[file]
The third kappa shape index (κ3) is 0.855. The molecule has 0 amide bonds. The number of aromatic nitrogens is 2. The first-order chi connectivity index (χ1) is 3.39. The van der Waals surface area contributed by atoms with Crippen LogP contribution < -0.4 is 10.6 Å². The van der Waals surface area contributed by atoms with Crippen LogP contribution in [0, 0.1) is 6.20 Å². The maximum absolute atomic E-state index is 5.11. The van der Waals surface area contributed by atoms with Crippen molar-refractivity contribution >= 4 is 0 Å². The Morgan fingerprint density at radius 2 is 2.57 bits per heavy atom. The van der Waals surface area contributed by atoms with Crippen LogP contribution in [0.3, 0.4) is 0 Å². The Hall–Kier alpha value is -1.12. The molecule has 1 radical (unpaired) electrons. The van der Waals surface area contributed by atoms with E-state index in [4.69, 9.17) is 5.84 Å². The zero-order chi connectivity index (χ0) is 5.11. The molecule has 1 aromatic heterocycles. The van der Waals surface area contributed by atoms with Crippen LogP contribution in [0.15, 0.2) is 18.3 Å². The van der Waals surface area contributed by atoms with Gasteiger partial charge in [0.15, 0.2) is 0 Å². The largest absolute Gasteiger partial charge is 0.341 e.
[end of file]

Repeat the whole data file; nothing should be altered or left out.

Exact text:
The third kappa shape index (κ3) is 0.855. The molecule has 0 amide bonds. The number of aromatic nitrogens is 2. The first-order chi connectivity index (χ1) is 3.39. The van der Waals surface area contributed by atoms with Crippen LogP contribution < -0.4 is 10.6 Å². The van der Waals surface area contributed by atoms with Crippen LogP contribution in [0, 0.1) is 6.20 Å². The maximum absolute atomic E-state index is 5.11. The van der Waals surface area contributed by atoms with Crippen molar-refractivity contribution >= 4 is 0 Å². The Morgan fingerprint density at radius 2 is 2.57 bits per heavy atom. The van der Waals surface area contributed by atoms with Crippen LogP contribution in [0.3, 0.4) is 0 Å². The Hall–Kier alpha value is -1.12. The molecule has 1 radical (unpaired) electrons. The van der Waals surface area contributed by atoms with E-state index in [4.69, 9.17) is 5.84 Å². The zero-order chi connectivity index (χ0) is 5.11. The molecule has 1 aromatic heterocycles. The van der Waals surface area contributed by atoms with Crippen LogP contribution in [0.15, 0.2) is 18.3 Å². The van der Waals surface area contributed by atoms with Gasteiger partial charge in [0.15, 0.2) is 0 Å². The largest absolute Gasteiger partial charge is 0.341 e.